And as of the Dreads-cutting Day, David has raised $3,126 for interfaith education through the Mar Elias Educational Institutions in Ibillin. Thank you, David!
October 24, 2012: A blog post from David Fainsilber:
In just four days, gathering with my family in Montreal on Sunday, I will cut off my 13-year signature dreadlocks. As you can imagine, this is going to be a big transition!
Thirteen years ago, at the age of 19, I was attending a youth group overnight, when three very cute young women sat me down and said, “We are gonna make your hair into dreadlocks!” I agreed. Who am I am to turn down such a request?
As the first years of growing these dreads passed, I learned perseverance. It’s not easy growing dreads with thin, straight hair. Most people thought I should just give up. I took that as a challenge to keep on trying. But as my dreads started to fully form, even my mom had to agree that she liked them (although they never quite caught on for my grandmother).
Not long after, I began wearing a kippah/yarmulka too. The combination of dreads and kippah has been an intentional act of bringing awareness:
First, raising my own consciousness around complex identities, giving myself permission to be myself, even if that meant being a bit outside of the mold.
Second, bringing awareness to others of what it takes to cross boundaries, and finding contact with others where we may never have connected otherwise.
For years now, I have been getting ‘the nod’ from the dreadlocked black Caribbeans walking down the street, who say to me, “Nice dreads maaan.” Or there was the heated debate with the 70-year-old black woman about why white people absolutely can’t have dreads. After a grueling hour of learning about each other, we ended with a hug. Where does my community end and yours begin?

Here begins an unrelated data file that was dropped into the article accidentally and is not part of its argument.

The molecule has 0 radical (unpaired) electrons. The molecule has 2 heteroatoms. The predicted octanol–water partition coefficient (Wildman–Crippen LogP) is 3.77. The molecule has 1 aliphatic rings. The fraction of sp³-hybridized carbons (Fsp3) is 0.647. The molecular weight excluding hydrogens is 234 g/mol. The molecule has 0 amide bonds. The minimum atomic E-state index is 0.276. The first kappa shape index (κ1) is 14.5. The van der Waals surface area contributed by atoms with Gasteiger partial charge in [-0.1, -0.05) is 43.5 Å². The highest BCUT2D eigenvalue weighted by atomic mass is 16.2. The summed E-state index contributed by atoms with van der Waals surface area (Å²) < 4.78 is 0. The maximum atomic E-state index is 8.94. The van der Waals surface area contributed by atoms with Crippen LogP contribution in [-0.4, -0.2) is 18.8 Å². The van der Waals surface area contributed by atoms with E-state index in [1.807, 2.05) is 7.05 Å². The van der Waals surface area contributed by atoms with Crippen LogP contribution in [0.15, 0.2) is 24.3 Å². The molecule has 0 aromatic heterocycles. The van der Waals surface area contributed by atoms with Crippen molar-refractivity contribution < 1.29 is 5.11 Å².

Or that moment a year ago in Haifa on the human rights walk where someone turned to me, patting me on the kippah, saying: “We need more of your kind [aka religious Jews] here at this march. Good for you.” Can we hold two competing/complementary identities, modern and traditional?
I am, 13 years later, that same old David. But by way of countless stories like these, I have grown with these dreads – found my voice, matured, re-thought assumptions, and crossed boundaries I did not know existed.
Just like with my triathlon two months ago, while I pursue my own personal transformations, I seek to make a larger impact. While I am proud of my own resiliency and consciousness-raising, these efforts are a small matter compared to what it will take to make peace between Israel and Palestine.
I am cutting my dreads, just as I competed in my triathlon, to raise money for two organizations working for peace in the Middle East. Like growing my dreads has helped me and others around me confront assumptions about identity, social groups and belonging, so too do these programs Pilgrims of Ibillin, and Peace it Together. In the words of one participant from Peace It Together’s program: “I definitely had to re-think some assumptions I walked into the program with, and they were assumptions I didn’t even realize I really had.”
I want our youth to know that they are supported when they cross boundaries towards peace and non-violence.
As I prepare to cut my dreads, I want to thank all of you for reading these emails and my blog, writing me letters of support. So far we have raised $7000 for the cause!!! (Note: $2600+ so far for Pilgrims of Ibillin. Watch comments below for updates on this amount.)
Can we reach $10,000 before this is over? “CUT” one of my dreads by supporting one of these amazing programs:
Pilgrims of Ibillin (recommended for Americans)
Peace it Together (recommended for Canadians)
Be prepared to see pictures next week of a new look for me!
L’Shalom, towards peace,